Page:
The Basics of Disc Repair

Understanding how to repair damaged discs isn’t rocket science, but there is an art to it.

The Problem

Scratch damage can cause playability issues on all types of optical disc including games, movies, music and data. These scratches divert the path of the laser, preventing it from reading the data stored on the disc.

The good news is that this damage can almost always be repaired and discs can play like new again. All we need to do is remove the scratches.

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The Solution

Most machines operate by gently polishing the underside of the disc, removing a thin layer to reveal a new smooth surface underneath where the scratches were. The end result is a disc with a mirror finish that looks and plays like new again, with no affect to the actual data.

A variety of repair machines on the market use different methods to achieve a scratch-free finish. Disc repair is an important business tool, creating valuable stock out of damaged discs.

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Ok, now you know the basics, let us break it down a little further...

(If you like our fact sheets, feel free to print them and use them to provide information to your customers.)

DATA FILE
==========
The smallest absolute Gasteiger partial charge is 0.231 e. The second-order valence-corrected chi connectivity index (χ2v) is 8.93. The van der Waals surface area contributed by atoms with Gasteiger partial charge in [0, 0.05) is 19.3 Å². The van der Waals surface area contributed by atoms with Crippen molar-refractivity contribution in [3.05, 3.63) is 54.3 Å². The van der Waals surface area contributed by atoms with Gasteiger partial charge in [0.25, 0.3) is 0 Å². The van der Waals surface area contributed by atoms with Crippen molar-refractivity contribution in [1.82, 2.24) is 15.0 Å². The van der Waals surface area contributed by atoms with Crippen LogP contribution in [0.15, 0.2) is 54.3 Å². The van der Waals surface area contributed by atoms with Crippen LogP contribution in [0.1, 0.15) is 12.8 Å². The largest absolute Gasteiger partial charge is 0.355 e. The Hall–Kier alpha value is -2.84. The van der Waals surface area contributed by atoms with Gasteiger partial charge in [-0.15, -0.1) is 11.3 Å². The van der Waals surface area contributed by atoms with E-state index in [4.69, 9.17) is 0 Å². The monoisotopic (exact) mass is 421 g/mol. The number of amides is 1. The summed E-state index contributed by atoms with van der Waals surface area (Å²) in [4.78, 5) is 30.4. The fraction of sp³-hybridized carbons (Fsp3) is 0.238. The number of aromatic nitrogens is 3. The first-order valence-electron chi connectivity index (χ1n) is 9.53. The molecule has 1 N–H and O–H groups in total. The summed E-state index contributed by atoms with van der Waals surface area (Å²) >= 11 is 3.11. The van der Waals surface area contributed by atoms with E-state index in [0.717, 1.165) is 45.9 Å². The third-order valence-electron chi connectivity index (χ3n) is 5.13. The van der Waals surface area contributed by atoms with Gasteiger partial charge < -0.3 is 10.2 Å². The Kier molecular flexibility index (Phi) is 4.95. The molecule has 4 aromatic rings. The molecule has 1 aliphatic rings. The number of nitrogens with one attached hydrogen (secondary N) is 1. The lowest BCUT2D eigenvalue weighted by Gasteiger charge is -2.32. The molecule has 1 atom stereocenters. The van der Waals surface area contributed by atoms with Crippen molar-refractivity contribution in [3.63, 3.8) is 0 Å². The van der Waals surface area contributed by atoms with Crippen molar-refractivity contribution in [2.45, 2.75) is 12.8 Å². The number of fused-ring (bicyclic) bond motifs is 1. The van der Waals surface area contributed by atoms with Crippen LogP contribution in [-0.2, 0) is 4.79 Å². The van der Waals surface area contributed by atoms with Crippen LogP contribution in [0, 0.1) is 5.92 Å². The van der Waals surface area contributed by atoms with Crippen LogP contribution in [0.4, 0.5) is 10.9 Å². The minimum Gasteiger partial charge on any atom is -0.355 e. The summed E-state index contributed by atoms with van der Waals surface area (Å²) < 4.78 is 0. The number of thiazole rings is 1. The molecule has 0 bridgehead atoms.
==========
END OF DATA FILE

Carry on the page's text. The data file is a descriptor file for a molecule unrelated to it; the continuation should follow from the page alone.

Disc Layers

Optical discs are made up of layers – the most important is the data layer, which holds the digital information and must be intact for the disc to play.

The layer arrangement is different depending on the disc format, which affects the likelihood of damage and the way the repair is carried out.

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Disc Failure

It’s important to understand that scratches are not the only damage that discs can suffer from and that the other faults are generally irreparable.

Anything that directly affects the data layer is irreversible; spotting this before attempting repair will save you time and money. Cracks, splits, heavy denting, warping and ‘top scratches’ are all pretty much fatal.

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Repair Methods

There is a variety of methods to repair discs. They can be sanded, polished, buffed or a combination of the three.

Each process has its own advantage and it’s important that you choose the right one for the type of repairs you need to do.

Sanding removes material quickly, but leaves a rough finish; polishing is slow but really effective and buffing is fast and clean, but typically limited to light damage.

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